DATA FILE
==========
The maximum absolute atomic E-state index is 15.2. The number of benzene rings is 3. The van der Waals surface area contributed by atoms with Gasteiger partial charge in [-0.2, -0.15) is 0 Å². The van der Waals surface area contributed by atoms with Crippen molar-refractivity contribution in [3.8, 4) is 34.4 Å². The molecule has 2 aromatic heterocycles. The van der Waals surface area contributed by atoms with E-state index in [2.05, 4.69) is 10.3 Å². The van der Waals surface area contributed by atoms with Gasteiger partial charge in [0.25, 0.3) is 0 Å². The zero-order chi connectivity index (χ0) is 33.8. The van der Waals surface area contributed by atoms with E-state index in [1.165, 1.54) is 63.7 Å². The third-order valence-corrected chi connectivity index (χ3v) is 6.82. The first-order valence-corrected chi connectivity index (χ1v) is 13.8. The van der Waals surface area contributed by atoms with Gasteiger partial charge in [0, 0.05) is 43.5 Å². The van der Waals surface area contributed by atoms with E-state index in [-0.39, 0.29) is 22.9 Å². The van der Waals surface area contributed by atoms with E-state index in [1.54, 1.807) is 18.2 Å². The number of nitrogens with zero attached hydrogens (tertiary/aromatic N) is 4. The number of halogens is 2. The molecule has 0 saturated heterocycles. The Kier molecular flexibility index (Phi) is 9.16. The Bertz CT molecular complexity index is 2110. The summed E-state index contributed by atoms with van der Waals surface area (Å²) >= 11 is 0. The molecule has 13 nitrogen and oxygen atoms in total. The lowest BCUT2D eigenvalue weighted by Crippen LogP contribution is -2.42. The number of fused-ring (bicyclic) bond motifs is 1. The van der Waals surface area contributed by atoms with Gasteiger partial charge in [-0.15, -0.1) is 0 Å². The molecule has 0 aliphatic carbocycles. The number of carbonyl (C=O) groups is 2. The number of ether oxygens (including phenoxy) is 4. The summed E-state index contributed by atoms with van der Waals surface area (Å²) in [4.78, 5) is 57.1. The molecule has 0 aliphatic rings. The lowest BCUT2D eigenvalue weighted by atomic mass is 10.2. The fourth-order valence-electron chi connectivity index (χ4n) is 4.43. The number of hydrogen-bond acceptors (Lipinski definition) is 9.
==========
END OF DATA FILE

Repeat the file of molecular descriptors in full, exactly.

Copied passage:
The maximum absolute atomic E-state index is 15.2. The number of benzene rings is 3. The van der Waals surface area contributed by atoms with Gasteiger partial charge in [-0.2, -0.15) is 0 Å². The van der Waals surface area contributed by atoms with Crippen molar-refractivity contribution in [3.8, 4) is 34.4 Å². The molecule has 2 aromatic heterocycles. The van der Waals surface area contributed by atoms with E-state index in [2.05, 4.69) is 10.3 Å². The van der Waals surface area contributed by atoms with Gasteiger partial charge in [0.25, 0.3) is 0 Å². The zero-order chi connectivity index (χ0) is 33.8. The van der Waals surface area contributed by atoms with E-state index in [1.165, 1.54) is 63.7 Å². The third-order valence-corrected chi connectivity index (χ3v) is 6.82. The first-order valence-corrected chi connectivity index (χ1v) is 13.8. The van der Waals surface area contributed by atoms with Gasteiger partial charge in [0, 0.05) is 43.5 Å². The van der Waals surface area contributed by atoms with E-state index in [-0.39, 0.29) is 22.9 Å². The van der Waals surface area contributed by atoms with E-state index in [1.54, 1.807) is 18.2 Å². The number of nitrogens with zero attached hydrogens (tertiary/aromatic N) is 4. The number of halogens is 2. The molecule has 0 saturated heterocycles. The Kier molecular flexibility index (Phi) is 9.16. The Bertz CT molecular complexity index is 2110. The summed E-state index contributed by atoms with van der Waals surface area (Å²) >= 11 is 0. The molecule has 13 nitrogen and oxygen atoms in total. The lowest BCUT2D eigenvalue weighted by Crippen LogP contribution is -2.42. The number of fused-ring (bicyclic) bond motifs is 1. The van der Waals surface area contributed by atoms with Gasteiger partial charge in [-0.15, -0.1) is 0 Å². The molecule has 0 aliphatic carbocycles. The number of carbonyl (C=O) groups is 2. The number of ether oxygens (including phenoxy) is 4. The summed E-state index contributed by atoms with van der Waals surface area (Å²) in [4.78, 5) is 57.1. The molecule has 0 aliphatic rings. The lowest BCUT2D eigenvalue weighted by atomic mass is 10.2. The fourth-order valence-electron chi connectivity index (χ4n) is 4.43. The number of hydrogen-bond acceptors (Lipinski definition) is 9.